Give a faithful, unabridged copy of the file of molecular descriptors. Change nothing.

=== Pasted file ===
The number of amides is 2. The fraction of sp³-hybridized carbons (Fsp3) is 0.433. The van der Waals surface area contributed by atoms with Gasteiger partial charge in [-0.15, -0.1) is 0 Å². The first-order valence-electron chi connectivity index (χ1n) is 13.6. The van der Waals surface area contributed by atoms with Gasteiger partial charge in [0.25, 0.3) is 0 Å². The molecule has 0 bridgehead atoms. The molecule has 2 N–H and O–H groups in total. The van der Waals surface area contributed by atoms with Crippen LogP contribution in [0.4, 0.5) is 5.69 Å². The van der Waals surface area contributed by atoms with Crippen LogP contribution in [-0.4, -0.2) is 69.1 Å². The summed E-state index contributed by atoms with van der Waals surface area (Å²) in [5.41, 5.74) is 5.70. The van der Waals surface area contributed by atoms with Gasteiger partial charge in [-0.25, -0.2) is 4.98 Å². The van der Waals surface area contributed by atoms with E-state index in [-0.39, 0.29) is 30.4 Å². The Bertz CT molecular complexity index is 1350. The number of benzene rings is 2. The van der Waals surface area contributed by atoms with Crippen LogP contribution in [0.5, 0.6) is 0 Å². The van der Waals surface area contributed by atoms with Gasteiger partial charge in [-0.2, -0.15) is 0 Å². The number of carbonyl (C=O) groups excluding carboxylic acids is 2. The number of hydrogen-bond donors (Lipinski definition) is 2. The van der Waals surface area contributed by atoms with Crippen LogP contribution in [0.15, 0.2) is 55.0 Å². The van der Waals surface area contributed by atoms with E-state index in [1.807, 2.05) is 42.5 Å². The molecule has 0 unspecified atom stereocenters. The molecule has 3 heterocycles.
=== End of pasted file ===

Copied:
The number of amides is 2. The fraction of sp³-hybridized carbons (Fsp3) is 0.433. The van der Waals surface area contributed by atoms with Gasteiger partial charge in [-0.15, -0.1) is 0 Å². The first-order valence-electron chi connectivity index (χ1n) is 13.6. The van der Waals surface area contributed by atoms with Gasteiger partial charge in [0.25, 0.3) is 0 Å². The molecule has 0 bridgehead atoms. The molecule has 2 N–H and O–H groups in total. The van der Waals surface area contributed by atoms with Crippen LogP contribution in [0.4, 0.5) is 5.69 Å². The van der Waals surface area contributed by atoms with Crippen LogP contribution in [-0.4, -0.2) is 69.1 Å². The summed E-state index contributed by atoms with van der Waals surface area (Å²) in [5.41, 5.74) is 5.70. The van der Waals surface area contributed by atoms with Gasteiger partial charge in [-0.25, -0.2) is 4.98 Å². The van der Waals surface area contributed by atoms with E-state index in [-0.39, 0.29) is 30.4 Å². The Bertz CT molecular complexity index is 1350. The number of benzene rings is 2. The van der Waals surface area contributed by atoms with Crippen LogP contribution in [0.5, 0.6) is 0 Å². The van der Waals surface area contributed by atoms with Gasteiger partial charge in [-0.2, -0.15) is 0 Å². The number of carbonyl (C=O) groups excluding carboxylic acids is 2. The number of hydrogen-bond donors (Lipinski definition) is 2. The van der Waals surface area contributed by atoms with Crippen LogP contribution in [0.15, 0.2) is 55.0 Å². The van der Waals surface area contributed by atoms with E-state index in [1.807, 2.05) is 42.5 Å². The molecule has 0 unspecified atom stereocenters. The molecule has 3 heterocycles.